The President’s Selective Sympathies

While the Speaker of the House and the Minority Leader call for a unified America in the aftermath of today’s bloodshed, the President is selective about who he chooses to recognize and commemorate.

Hours after the Alexandria VA shooting in which GOP lawmakers and staff were wounded, Trump took to the airwaves. He condemned the attack and in typical dramatic fashion, scooped both law enforcement and the media in pronouncing the shooter dead.

UPS building in San Francisco emptied following shooting that took four lives, including the gunman. |Photo: ABC News|

However within hours of that attack, a gunman in San Francisco shot and killed three of his UPS coworkers before turning the gun on himself. The President has thus far maintained a selective silence on this fatal event. Not a twitter squeak from his account. No interruptive media appearance.  No press release.

A high rise London apartment building is engulfed in flames, killing 12 and injuring many others.

Yesterday evening, a runaway fire consumed a London apartment building, taking the lives of at least twelve residents and injuring dozens more. Trump has no words of consolation for our UK ally.

Monday marked the first anniversary of the brutal massacre at The Pulse nightclub in Orlando. This black mark in America’s history was of catastrophic proportions: 49 young souls mercilessly shot by a lone gunman while confined within the club. Surprisingly, Trump actually remembered the day with a tweet.

Perhaps he hopes to erase his self-congratulatory tweet of a year ago, where he “appreciate|d| the congrats on being right on radical Islamic terrorism.”

Yet, that bias toward the Muslim world distilled his sympathy toward our British ally after the London Bridge terrorist attack at the start of this month. Trump used the vicious siege to push his Muslim travel ban. This was his first twitter expression:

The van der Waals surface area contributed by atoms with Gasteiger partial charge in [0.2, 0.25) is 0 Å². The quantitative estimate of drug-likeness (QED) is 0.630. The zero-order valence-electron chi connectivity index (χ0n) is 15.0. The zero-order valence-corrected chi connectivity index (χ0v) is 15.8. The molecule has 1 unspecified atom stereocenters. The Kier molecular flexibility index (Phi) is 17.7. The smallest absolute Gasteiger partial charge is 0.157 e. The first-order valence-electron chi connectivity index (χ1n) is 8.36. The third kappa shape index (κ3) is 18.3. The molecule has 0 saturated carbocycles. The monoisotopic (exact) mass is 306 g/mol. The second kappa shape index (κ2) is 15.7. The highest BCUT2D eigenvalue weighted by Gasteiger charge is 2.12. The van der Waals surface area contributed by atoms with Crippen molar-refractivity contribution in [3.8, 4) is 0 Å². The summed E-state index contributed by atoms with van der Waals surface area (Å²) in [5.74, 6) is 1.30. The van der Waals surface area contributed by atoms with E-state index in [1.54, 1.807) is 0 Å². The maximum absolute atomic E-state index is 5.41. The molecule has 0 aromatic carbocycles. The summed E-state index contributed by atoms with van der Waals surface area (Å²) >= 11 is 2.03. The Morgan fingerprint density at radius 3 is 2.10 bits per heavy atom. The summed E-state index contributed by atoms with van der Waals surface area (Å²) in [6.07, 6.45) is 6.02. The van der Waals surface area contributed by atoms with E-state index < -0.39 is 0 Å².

After this tweet, he expressed support to the UK, ending with a decidedly Christian sentiment: “GOD BLESS.” The expression was a precursor to his attack on Sadiq Khan, the mayor of London, who is Muslim.

Trump’s tweet below distorted the words of Khan to ridicule him.

A day later, he posted another derogatory tweet, naming Khan, obviously relishing the venom he  spewed:

Just two days ago, on 12 June, three American soldiers of the 101st Airborne Division were killed in action in Afghanistan near the Pakistani border. If you search his timeline, you will not see any mention of their deaths by the Commander-in-Chief. He was not present when their bodies were returned home at Dover AFB. All men were in their twenties.

On that day, Trump was basking in the glow of his fawning Cabinet, who lavished praise upon their dear leader. All colluded in this public display of personal allegiance with one exception: a very somber General James Mattis, who praised the armed forces of our country.

Cpl. Dillon C. Baldridge, 22, killed in action, 12 June 2017
Sgt. Eric M. Houck, 25, killed in action, 12 June 2017
Sgt. William M. Bays, 29, killed in action, 12 June 2017

The day after three Americans were killed, Trump blocked one of the largest veteran’s group from viewing his Twitter timeline. The action was an effective ban, preventing over 500 thousand veterans and their families from replying directly to Trump. Blocking is the digital equivalent of ostracism.

Paul Ryan and Nancy Pelosi can call for unity. Trump can intone the same sentiment. But the divide is deep and it deepens daily, hourly.

The President of these United States is incapable of treating all citizens with equal respect.

The chasm between us will remain as long as Trump inhabits the Oval Office.

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